- What are the general recommendations concerning apprenticeships to use when clarifying our child labour requirements to our suppliers?
Businesses may also consider aligning their policies with relevant industry-wide or cross-industry policy commitments, for example:
- Responsible Business Alliance (RBA) Code of Conduct
- Ethical Trading Initiative (ETI) Base Code
- amfori BSCI Code of Conduct
- Fair Labor Association (FLA) Code of Conduct
- The Code of Conduct for the Protection of Children from Sexual Exploitation in Travel and Tourism initiated by ECPAT, the United Nations World Tourism Organization (UNWTO) and several tour operators
- ILO, Helpdesk for Business on International Labour Standards: The ILO Helpdesk for Business is a resource for company managers and workers on how to better align business operations with international labour standards, including child labour.
- ILO-IOE, Child Labour Guidance Tool for Businesses: This guidance includes several diagnostic questions that businesses could ask to evaluate their child labour policy.
- ILO, Child Labour Platform: Good Practice Notes: Guidance on developing children’s rights and labour policies with examples from business.
- UNICEF and Save the Children, Children’s Rights in Policies and Codes of Conduct: This tool recommends ways for businesses to incorporate children’s rights into their policies and codes of conduct, based on the Children’s Rights and Business Principles.
- Sedex and Verité, Supplier Workbook: Chapter 1.5 on children and young workers includes suggestions on what companies should include in their policies on child labour.
- Global Child Forum, Child Labour Policy: A Child-Centred Approach: This report gives guidance on developing child labour policies and integrating child labour approaches into existing policies.
- United Nations Global Compact-OHCHR, A Guide for Business: How to Develop a Human Rights Policy: This guidance provides recommendations on how to develop a human rights policy and includes extracts from companies’ policies referencing child labour.
- SME Compass: Provides advice on how to develop a human rights strategy and formulate a policy statement.
2. Assess Actual and Potential Child Labour Impacts
The UNGPs note that impact assessments:
- Will vary in complexity depending on “the size of the business enterprise, the risk of severe human rights impacts, and the nature and context of its operations”
- Should cover impacts that the company may “cause or contribute to through its own activities, or which may be directly linked to its operations, products or services by its business relationships”
- Should involve “meaningful consultation with potentially affected groups and other relevant stakeholders” in addition to other sources of information such as audits
- Should be ongoing
Impact assessments should look at both actual and potential impacts, i.e. impacts that have already manifested or could manifest. This compares to risk assessment that would only look at potential impacts and may not satisfy all of the above criteria.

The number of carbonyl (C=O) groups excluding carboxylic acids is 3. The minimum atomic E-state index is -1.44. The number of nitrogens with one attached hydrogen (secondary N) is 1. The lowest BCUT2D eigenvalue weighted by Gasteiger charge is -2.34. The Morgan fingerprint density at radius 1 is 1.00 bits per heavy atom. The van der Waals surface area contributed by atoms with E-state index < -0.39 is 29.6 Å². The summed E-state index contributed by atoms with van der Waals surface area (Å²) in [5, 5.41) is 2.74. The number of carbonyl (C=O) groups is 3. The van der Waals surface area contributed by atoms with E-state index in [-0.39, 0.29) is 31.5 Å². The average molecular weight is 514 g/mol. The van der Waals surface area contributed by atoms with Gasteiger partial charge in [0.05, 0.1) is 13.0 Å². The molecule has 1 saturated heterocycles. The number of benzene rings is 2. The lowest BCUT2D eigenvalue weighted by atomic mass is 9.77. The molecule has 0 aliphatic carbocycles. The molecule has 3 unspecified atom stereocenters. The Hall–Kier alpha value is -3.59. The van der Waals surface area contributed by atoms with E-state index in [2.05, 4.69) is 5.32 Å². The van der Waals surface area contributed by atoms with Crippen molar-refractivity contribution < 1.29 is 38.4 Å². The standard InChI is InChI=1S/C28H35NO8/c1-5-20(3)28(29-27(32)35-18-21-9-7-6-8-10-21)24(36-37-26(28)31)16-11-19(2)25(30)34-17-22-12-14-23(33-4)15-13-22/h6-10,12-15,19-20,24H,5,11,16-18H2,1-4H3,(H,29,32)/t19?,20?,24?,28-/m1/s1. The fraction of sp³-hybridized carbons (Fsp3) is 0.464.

Child labour impact assessments are most often integrated into broader human rights impact assessments (for example Freeport-McMoRan). The ILO-IOE Child Labour Guidance Tool for Businesses includes suggestions on how to identify and assess actual and potential child labour impacts; how to prioritize operations and parts of a supply chain to conduct more detailed assessments; and how to conduct stakeholder engagement. If impact assessments involve children through interviews or other data gathering mechanisms, strict safeguarding measures should be put in place to protect the children from any potential harm, such as employer retaliation or unplanned termination of employment.
- ILO and IOE, Child Labour Guidance Tool for Business: Helpful guidance on how businesses can systematically identify and assess actual or potential child labour impacts.
- UNICEF and the Danish Institute for Human Rights, Children’s Rights in Impact Assessments: A Guide for Integrating Children’s Rights into Impact Assessments and Taking Action for Children: This guide gives specific advice on how to conduct a child-sensitive impact assessment.
- Rainforest Alliance, Child Labor Toolkit Module 3: Risk Assessment: This toolkit provides step-by-step guidance on how to conduct a basic and in-depth risk assessment on child labour.
- UNICEF and the Global Child Forum, Children’s Rights and Business Atlas: The Atlas provides quantitative scores on risks of child labour for businesses in 198 countries.
- Ethical Trading Initiative, Base Code Guidance: Child Labour: A detailed guide for businesses on assessing the actual and potential risk of child labour in global supply chains.
- US Department of Labor, List of Goods Produced by Child Labour or Forced Labor details child labour risks in various goods and commodities, which can be used as qualitative data in risk and impact assessments.
- Human Rights Watch has a range of resources on child labour, which could also be used as qualitative data in risk and impact assessments.
- CSR Risk Check: A tool allowing companies to check which international CSR risks (including related to child labour) businesses are exposed to and what can be done to manage them. The tool provides tailor-made information on the local human rights situation as well as environmental, social and governance issues. It allows users to filter by product/raw material and country of origin. The tool was developed by MVO Netherland; the German version is funded and implemented by the German Government’s Helpdesk on Business & Human Rights and UPJ.